Cobra was created by Charles Esterbrook, but takes many design elements from Python, C#, Eiffel, Objective-C and others.
Python was created by Guido van Rossum. It confirmed my suspicion that curly braces, semicolons and parenthesis were wasting my time and cluttering my code. Cobra takes many ideas from Python including, but probably not limited to:
- clean syntax
- literals for collections (list, dictionary, etc.)
- "no hassle" local variables
- "def" syntax for functions and methods
(See also: Comparison to Python)
C# was created by Anders Hejlsberg at Microsoft to leap frog Java and indeed it's a palatable language with solid runtime performance. However, it's code-time productivity still pales in comparison with Python.
Cobra is one of the few languages that supports both static and dynamic typing. Credit goes to Objective-C by Brad Cox for being the first language I encountered to show that static and dynamic typing can co-exist to the benefit of the developer. I suppose Steve Jobs and the folks at NeXT deserve credit for NeXTstep, a 90's platform that was easily 10 years ahead of its time and which used Objective-C as its main development language.
Cobra's type inference was drawn from multiple sources including my own desire to make Cobra look more like Python, the Starkiller project, Haskell and Boo.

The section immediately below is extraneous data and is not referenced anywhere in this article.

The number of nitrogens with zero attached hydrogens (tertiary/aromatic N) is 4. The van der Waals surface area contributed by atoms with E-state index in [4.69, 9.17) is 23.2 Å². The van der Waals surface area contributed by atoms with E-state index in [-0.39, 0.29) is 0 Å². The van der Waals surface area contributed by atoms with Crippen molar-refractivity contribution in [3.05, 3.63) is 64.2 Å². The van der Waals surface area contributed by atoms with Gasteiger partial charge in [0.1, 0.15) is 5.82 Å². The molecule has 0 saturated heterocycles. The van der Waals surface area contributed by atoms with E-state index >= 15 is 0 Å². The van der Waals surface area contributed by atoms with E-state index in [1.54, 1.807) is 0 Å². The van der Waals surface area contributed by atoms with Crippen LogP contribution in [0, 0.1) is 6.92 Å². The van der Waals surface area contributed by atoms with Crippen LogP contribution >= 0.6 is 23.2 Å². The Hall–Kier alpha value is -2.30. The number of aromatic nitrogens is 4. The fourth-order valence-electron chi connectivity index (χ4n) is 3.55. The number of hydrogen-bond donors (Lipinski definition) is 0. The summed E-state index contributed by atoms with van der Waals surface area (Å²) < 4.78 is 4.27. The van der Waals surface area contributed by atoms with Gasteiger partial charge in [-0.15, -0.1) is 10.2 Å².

Cobra's use of the .NET and Mono platforms was inspired by Boo after previous attempts to build Cobra as a standalone language were overwhelmed by the sheer effort required.
The D programming language gave me real experience using contracts (as originally conceived of in Eiffel) and inline unit testing.
Smalltalk was the third OO language I used, but the first one where things clicked and I "got it". Perhaps the first two weren't so OO after all (Object Pascal and C++). It also served as a parent to Objective-C.
There are other tidbits that Cobra took from other places. The word "shared" and the syntax for generics (with mods) came from Visual Basic.NET. It's possible that more ideas from other languages have crept into the design.
Microsoft .NET deserves a nod for:
- Providing a standard library.
- Providing a class/object model, including events.
- Providing generics.
- Encouraging multiple languages.
- Providing machine code generation.
- Probably three other things I'm not thinking of.
And finally, thanks to the Novell Mono project for enabling .NET apps on multiple platforms, especially Linux and Mac OS X.